Spring always makes me realize how the renewal of life's cycles seems to start with small things, the birds twittering,the bulbs blooming and hopefully your little bunny returning.
For Siete's ears have you tried putting the fly spray on a rag and rubbing it on, that might help get her over dislike of the spray. Hope her training goes well enough for you to ride her by the end of the season, that would be fun!

Callie said...

Nice post, I'm still waiting for a decent sign of spring, short of our daffodils! Well, and our bluebird, I guess I should too be thankful!

C-ingspots said...

Very well said, I couldn't agree more. Spring feels so good when it finally arrives, and brings with it a sense of peace, renewal and satisfaction at having survived yet another long, hard winter. It is definitely an accomplishment when you have all the animals and the hardships to come full circle to yet another anxiously awaited springtime. Enjoy!!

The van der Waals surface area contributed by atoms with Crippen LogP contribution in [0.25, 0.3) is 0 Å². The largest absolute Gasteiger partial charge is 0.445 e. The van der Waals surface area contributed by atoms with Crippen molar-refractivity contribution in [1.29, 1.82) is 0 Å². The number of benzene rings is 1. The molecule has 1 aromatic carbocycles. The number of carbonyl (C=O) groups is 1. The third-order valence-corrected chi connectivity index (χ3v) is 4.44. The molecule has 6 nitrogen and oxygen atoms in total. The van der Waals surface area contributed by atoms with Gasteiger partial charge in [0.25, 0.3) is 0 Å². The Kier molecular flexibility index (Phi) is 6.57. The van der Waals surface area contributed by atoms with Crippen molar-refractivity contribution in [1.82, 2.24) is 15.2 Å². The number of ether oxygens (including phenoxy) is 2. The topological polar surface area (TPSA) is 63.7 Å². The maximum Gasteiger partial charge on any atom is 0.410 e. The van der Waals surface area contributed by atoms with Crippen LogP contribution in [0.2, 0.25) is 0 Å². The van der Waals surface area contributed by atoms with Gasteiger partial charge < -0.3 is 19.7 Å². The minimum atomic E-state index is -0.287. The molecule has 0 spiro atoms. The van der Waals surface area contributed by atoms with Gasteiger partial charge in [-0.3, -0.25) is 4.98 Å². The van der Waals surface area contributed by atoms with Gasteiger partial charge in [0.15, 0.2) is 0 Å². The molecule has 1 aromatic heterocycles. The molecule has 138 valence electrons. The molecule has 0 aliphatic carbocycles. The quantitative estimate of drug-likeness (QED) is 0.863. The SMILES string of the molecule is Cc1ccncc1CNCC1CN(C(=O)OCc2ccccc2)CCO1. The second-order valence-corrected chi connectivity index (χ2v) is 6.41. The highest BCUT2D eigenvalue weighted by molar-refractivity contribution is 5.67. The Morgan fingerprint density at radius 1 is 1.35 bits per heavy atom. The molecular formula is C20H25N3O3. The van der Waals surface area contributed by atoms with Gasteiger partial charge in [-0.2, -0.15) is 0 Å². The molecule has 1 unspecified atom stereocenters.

p.s. we are trying the fly predators this year for the first time. Do you recommend them? What has your experience been?

Victoria Cummings said...

Cing - I wholeheartedly recommend the fly predators. We've used them for years and people always comment on how we have NO flies. I sprinkle the contents of the package on little piles of manure that I specifically place in the front and back of the stalls, three or four spots in the corral and at various spots around the edges of the pasture. I also dump some on the manure/compost pile. Then, I leave those "deposits" for a few days until the predator larva have hatched and I see the tiny insects. Each month, I go through the same routine, and it works like a charm. Good luck with them! If you have any questions, come back and ask me.